Geometric forms of abstract painting had appeared long before the term concrete art. Islamic art, for example, is famous for its geometrical designs such as the "infinite pattern", as are common Celtic designs such as spirals, mazes, knots. Later, 20th century movements like Cubism (1908-14), Futurism (1909-14), and De Stijl (1917-31) all used the genre, as did Kandinsky as well as schools like the Bauhaus Design School. It was also prevalent in the international section of the famous Armory Show. But the genre was given extra attention when the term first appeared in Van Doesburg's Manifesto of Concrete Art, which was issued in Paris in 1930. Van Doesburg argued in favour of a type of abstract art that would be entirely free of any basis in observed reality - a form also devoid of any symbolic implications. He stated that: "The work of art should obtain nothing from nature's formal properties or from sensuality or sentimentality... Technique should be mechanistic, that is to say exact and anti-impressionistic." In effect, Doesburg wanted to create a totally independent and self-contained form of art, which focused exclusively on itself. He saw no need for any imitation of nature, or linear perspective to create a false 'depth' to the painting, because he thought that nothing was more concrete (or more real) than a line, a colour, or a plane (a flat area) of colour.
Sadly, Van Doesburg passed away a year after issuing his manifesto, but his ideas were continued and developed by the Abstraction-Creation group - led by the Belgian artist Georges Vantongerloo (1886-1965) and the French painters Jean Helion (1904-87) and Auguste Herbin (1882-1960) - whose members included the cream of European abstract sculptors, such as Jean Arp (1886-1966), Naum Gabo (1890-1977), El Lissitzky (1890-1941), Antoine Pevsner (1886-1962), Barbara Hepworth (1903-1975) and Ben Nicholson (1894-1982). (Note: several of these artists later moved to non-geometric art forms, such as lyrical or biomorphic/organic abstraction).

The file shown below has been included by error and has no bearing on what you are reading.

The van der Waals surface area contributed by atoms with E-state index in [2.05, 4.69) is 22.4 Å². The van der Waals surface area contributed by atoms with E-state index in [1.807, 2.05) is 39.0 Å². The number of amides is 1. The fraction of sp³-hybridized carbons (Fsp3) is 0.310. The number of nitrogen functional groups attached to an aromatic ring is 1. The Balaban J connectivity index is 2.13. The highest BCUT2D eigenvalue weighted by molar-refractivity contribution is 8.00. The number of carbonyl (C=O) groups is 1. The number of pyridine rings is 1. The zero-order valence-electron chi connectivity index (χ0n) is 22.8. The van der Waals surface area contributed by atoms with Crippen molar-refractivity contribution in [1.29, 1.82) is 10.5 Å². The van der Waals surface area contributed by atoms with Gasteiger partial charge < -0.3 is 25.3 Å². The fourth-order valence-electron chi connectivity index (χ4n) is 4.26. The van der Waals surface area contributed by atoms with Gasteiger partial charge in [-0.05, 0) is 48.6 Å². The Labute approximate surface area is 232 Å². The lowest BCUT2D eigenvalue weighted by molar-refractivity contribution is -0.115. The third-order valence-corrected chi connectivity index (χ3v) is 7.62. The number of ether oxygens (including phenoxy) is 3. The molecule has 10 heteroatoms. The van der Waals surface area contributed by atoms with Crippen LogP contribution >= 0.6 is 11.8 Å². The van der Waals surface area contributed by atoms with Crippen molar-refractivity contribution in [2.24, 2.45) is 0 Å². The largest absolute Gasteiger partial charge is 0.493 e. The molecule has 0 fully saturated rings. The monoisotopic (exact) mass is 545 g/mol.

Concrete art was later exemplified by the spiralling abstract sculpture of the Swiss ex-Bauhaus architect, sculptor and designer Max Bill (1908-94), who publicized and popularized the genre in his own country - notably, by organising the first international exhibition of concrete art in Basel in 1944 - and also introduced it to Italy, Argentina and Brazil. In keeping with the Swiss talent for minimalist graphic design and poster art, Bill's works have been seen as precursors of minimalism in sculpture. There is a museum of Concrete art in Zurich, Switzerland.
Other abstract art movements include: (in Russia) Rayonism (Larionov), Suprematism (Malevich) and Constructivism (Rodchenko); (in Germany) the Bauhaus Design School; (in Holland) Neo-Plasticism and Elementarism; (in Italy) Movimento d'arte concreta (MAC); (in France) Espace; (in America) Hard Edge Painting (Ellsworth Kelly, Kenneth Noland and others); and Clement Greenberg's Post-Painterly Abstraction, including Shaped Canvas (Frank Stella).
Two important collectors of concrete art include Solomon R Guggenheim (1861-1949), and Peggy Guggenheim (1898-1979).